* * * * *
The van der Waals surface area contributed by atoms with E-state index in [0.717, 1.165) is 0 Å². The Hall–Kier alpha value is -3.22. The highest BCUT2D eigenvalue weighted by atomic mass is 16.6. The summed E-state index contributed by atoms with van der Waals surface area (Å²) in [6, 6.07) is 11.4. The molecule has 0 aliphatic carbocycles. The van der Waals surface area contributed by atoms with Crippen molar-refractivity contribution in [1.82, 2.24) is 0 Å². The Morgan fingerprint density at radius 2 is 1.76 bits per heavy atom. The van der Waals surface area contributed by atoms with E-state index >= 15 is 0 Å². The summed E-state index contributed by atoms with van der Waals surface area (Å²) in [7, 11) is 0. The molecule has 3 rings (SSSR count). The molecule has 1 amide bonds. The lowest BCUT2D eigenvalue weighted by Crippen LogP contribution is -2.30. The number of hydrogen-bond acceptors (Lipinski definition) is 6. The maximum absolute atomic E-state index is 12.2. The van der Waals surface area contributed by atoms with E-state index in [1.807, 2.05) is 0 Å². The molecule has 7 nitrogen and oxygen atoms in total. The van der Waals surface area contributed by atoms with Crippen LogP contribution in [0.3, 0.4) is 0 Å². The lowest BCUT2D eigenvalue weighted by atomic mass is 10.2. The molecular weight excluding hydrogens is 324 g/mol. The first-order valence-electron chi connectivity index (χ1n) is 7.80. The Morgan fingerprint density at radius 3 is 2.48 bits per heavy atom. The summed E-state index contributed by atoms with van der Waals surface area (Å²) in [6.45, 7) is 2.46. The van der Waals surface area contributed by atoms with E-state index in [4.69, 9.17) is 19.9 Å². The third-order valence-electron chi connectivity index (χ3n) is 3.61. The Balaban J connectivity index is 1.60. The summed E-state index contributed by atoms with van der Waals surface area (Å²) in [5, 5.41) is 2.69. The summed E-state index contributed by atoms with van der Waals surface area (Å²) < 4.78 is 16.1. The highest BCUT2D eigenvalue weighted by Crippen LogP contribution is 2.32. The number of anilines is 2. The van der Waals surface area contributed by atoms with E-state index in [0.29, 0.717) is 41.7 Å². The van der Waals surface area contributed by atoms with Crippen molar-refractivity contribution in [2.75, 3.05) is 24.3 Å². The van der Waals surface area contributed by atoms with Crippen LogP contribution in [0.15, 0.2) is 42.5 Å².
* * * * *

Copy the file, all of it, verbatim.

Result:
The van der Waals surface area contributed by atoms with E-state index in [0.717, 1.165) is 0 Å². The Hall–Kier alpha value is -3.22. The highest BCUT2D eigenvalue weighted by atomic mass is 16.6. The summed E-state index contributed by atoms with van der Waals surface area (Å²) in [6, 6.07) is 11.4. The molecule has 0 aliphatic carbocycles. The van der Waals surface area contributed by atoms with Crippen molar-refractivity contribution in [1.82, 2.24) is 0 Å². The Morgan fingerprint density at radius 2 is 1.76 bits per heavy atom. The van der Waals surface area contributed by atoms with E-state index >= 15 is 0 Å². The summed E-state index contributed by atoms with van der Waals surface area (Å²) in [7, 11) is 0. The molecule has 3 rings (SSSR count). The molecule has 1 amide bonds. The lowest BCUT2D eigenvalue weighted by Crippen LogP contribution is -2.30. The number of hydrogen-bond acceptors (Lipinski definition) is 6. The maximum absolute atomic E-state index is 12.2. The van der Waals surface area contributed by atoms with E-state index in [1.807, 2.05) is 0 Å². The molecule has 7 nitrogen and oxygen atoms in total. The van der Waals surface area contributed by atoms with Crippen LogP contribution in [0.3, 0.4) is 0 Å². The lowest BCUT2D eigenvalue weighted by atomic mass is 10.2. The molecular weight excluding hydrogens is 324 g/mol. The first-order valence-electron chi connectivity index (χ1n) is 7.80. The Morgan fingerprint density at radius 3 is 2.48 bits per heavy atom. The summed E-state index contributed by atoms with van der Waals surface area (Å²) in [6.45, 7) is 2.46. The van der Waals surface area contributed by atoms with E-state index in [4.69, 9.17) is 19.9 Å². The third-order valence-electron chi connectivity index (χ3n) is 3.61. The Balaban J connectivity index is 1.60. The summed E-state index contributed by atoms with van der Waals surface area (Å²) in [5, 5.41) is 2.69. The summed E-state index contributed by atoms with van der Waals surface area (Å²) < 4.78 is 16.1. The highest BCUT2D eigenvalue weighted by Crippen LogP contribution is 2.32. The number of anilines is 2. The van der Waals surface area contributed by atoms with E-state index in [0.29, 0.717) is 41.7 Å². The van der Waals surface area contributed by atoms with Crippen molar-refractivity contribution in [2.75, 3.05) is 24.3 Å². The van der Waals surface area contributed by atoms with Crippen LogP contribution in [0.15, 0.2) is 42.5 Å².